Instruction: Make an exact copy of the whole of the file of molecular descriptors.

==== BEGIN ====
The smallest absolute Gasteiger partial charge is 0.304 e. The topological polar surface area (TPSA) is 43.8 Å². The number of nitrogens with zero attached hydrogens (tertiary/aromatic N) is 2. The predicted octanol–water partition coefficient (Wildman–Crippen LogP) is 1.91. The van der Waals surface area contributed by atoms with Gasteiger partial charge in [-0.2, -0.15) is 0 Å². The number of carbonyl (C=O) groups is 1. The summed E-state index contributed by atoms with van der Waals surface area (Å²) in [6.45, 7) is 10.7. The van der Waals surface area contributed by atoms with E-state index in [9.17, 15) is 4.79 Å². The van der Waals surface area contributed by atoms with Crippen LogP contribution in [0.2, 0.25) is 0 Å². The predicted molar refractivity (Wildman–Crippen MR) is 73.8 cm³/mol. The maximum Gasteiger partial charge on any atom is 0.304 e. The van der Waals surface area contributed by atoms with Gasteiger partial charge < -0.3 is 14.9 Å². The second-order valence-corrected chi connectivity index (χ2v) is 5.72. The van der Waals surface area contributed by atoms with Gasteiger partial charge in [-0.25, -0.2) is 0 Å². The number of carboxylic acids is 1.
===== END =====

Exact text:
The smallest absolute Gasteiger partial charge is 0.304 e. The topological polar surface area (TPSA) is 43.8 Å². The number of nitrogens with zero attached hydrogens (tertiary/aromatic N) is 2. The predicted octanol–water partition coefficient (Wildman–Crippen LogP) is 1.91. The van der Waals surface area contributed by atoms with Gasteiger partial charge in [-0.2, -0.15) is 0 Å². The number of carbonyl (C=O) groups is 1. The summed E-state index contributed by atoms with van der Waals surface area (Å²) in [6.45, 7) is 10.7. The van der Waals surface area contributed by atoms with E-state index in [9.17, 15) is 4.79 Å². The van der Waals surface area contributed by atoms with Crippen LogP contribution in [0.2, 0.25) is 0 Å². The predicted molar refractivity (Wildman–Crippen MR) is 73.8 cm³/mol. The maximum Gasteiger partial charge on any atom is 0.304 e. The van der Waals surface area contributed by atoms with Gasteiger partial charge < -0.3 is 14.9 Å². The second-order valence-corrected chi connectivity index (χ2v) is 5.72. The van der Waals surface area contributed by atoms with Gasteiger partial charge in [-0.25, -0.2) is 0 Å². The number of carboxylic acids is 1.